Tampa Mayor Jane Castor wants to improve employee transparency and accountability
Castor said recent controversies involving two city council members provide an opportunity to remind city staff about the importance of transparency.
In response to recent controversies involving two City Council members, Tampa Mayor Jane Castor addressed plans to increase transparency and accountability within City Hall.
The controversy began last month after a councilman John Dingfelder, resigned as part of a lawsuit settlement agreement. The lawsuit accused him of using his public office to his benefit, as well as breaking public records and ethics laws.
Last week, the problems continued with harassment allegations against Orlando Gudes. He resigned his chairmanship after an investigation found evidence that he created an uncomfortable work environment for a woman who Gudes said he considered a longtime friend before hiring her.
Although Gudes stepped down as chair, he remains on the council. Castor said last week that she would have fired him if he were a city employee as opposed to an elected official.
At a press conference on Wednesday, Castor said the incidents regarding the city councilmen were not caused by the city of Tampa and do not reflect the majority of the City Council.
“I want to be very clear here," Castor said. "These incidents, these scandals were the work of John Dingfelder and Orlando Gudes.”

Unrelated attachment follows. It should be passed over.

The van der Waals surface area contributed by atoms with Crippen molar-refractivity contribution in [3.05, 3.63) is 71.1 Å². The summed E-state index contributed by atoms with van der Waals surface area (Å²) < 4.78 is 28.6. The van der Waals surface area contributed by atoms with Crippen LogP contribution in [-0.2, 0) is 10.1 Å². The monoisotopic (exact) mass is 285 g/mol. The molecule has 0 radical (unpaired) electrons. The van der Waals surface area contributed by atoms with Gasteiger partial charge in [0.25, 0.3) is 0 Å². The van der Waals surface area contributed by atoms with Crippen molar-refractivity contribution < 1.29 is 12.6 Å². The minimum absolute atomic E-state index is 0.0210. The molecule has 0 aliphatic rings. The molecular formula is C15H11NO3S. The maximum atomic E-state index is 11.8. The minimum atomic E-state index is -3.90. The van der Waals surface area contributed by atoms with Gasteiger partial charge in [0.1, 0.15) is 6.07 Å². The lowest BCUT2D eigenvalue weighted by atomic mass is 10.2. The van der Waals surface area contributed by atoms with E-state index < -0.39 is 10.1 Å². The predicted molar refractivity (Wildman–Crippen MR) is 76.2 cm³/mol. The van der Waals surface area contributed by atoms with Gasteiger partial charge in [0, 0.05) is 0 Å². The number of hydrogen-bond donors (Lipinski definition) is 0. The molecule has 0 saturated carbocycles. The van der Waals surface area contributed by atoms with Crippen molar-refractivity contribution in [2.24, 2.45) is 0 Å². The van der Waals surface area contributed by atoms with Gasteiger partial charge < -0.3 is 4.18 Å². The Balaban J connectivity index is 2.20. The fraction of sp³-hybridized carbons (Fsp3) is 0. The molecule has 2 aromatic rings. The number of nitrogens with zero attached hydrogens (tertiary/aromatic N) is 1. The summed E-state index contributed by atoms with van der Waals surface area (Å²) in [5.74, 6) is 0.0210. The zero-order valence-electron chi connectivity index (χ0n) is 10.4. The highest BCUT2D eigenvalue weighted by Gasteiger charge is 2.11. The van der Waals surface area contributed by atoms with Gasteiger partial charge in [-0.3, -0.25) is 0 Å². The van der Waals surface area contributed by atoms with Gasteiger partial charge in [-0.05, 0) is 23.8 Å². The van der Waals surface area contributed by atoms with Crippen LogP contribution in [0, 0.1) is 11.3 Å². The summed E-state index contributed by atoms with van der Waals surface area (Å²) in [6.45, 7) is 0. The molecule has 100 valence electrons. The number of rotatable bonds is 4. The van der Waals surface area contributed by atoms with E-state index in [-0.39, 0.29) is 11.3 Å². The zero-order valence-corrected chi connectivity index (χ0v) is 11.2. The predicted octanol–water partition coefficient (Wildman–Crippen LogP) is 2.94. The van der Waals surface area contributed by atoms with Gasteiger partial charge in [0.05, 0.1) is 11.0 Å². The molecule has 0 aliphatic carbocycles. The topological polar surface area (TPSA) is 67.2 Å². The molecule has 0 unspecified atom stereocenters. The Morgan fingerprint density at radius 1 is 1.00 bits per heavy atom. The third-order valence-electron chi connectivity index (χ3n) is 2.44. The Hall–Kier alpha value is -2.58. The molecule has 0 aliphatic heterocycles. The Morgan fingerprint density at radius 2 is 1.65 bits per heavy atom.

But she said the situation provides an opportunity to remind city staff about the importance of transparency, especially when dealing with public records.
“It has always been incumbent upon every city employee to keep and respond to public records, regardless of how they're generated,” Castor said.
To make responses to public records requests more efficient, the city plans to use a new portal, GovQA, and implement software to more easily preserve records from employees’ work phones.
Castor also said the city will ramp up refresher classes for employees when it comes to public records and Florida's Sunshine Law.
“There should be no uncertainty about city employees and elected officials' obligation to maintain and produce records when asked by the public," she said.
Both Gudes and Dingfelder, as well as council member Bill Carlson, responded after the conference.
The Tampa Bay Times reports Carlson accused Castor and her administration of targeting council members who disagree with her politically.
“This is a divisive, terrible environment,” said Carlson. “It’s not being caused by City Council. Everybody’s asking what is the problem with City Council? It’s not the problem of City Council. It’s a problem with the mayor’s office, that attacks City Council constantly. They’re constantly leaking information. They’re constantly attacking us. They need to stop."
“I don’t think people need to be targeted the way it’s been happening the last few months,” Gudes said. “It’s disheartening.”
In addition to the emphasis on public records transparency, Castor said she will ask the city Ethics Commission to review current standards when it comes to standards and requirements for lobbyist disclosures and registrations, as well as conflict of interest disclosure requirements for elected city officials.
"The residents of Tampa deserve the most transparent and ethical government possible so we can get back to doing the business of the people and serving our residents,” Castor said.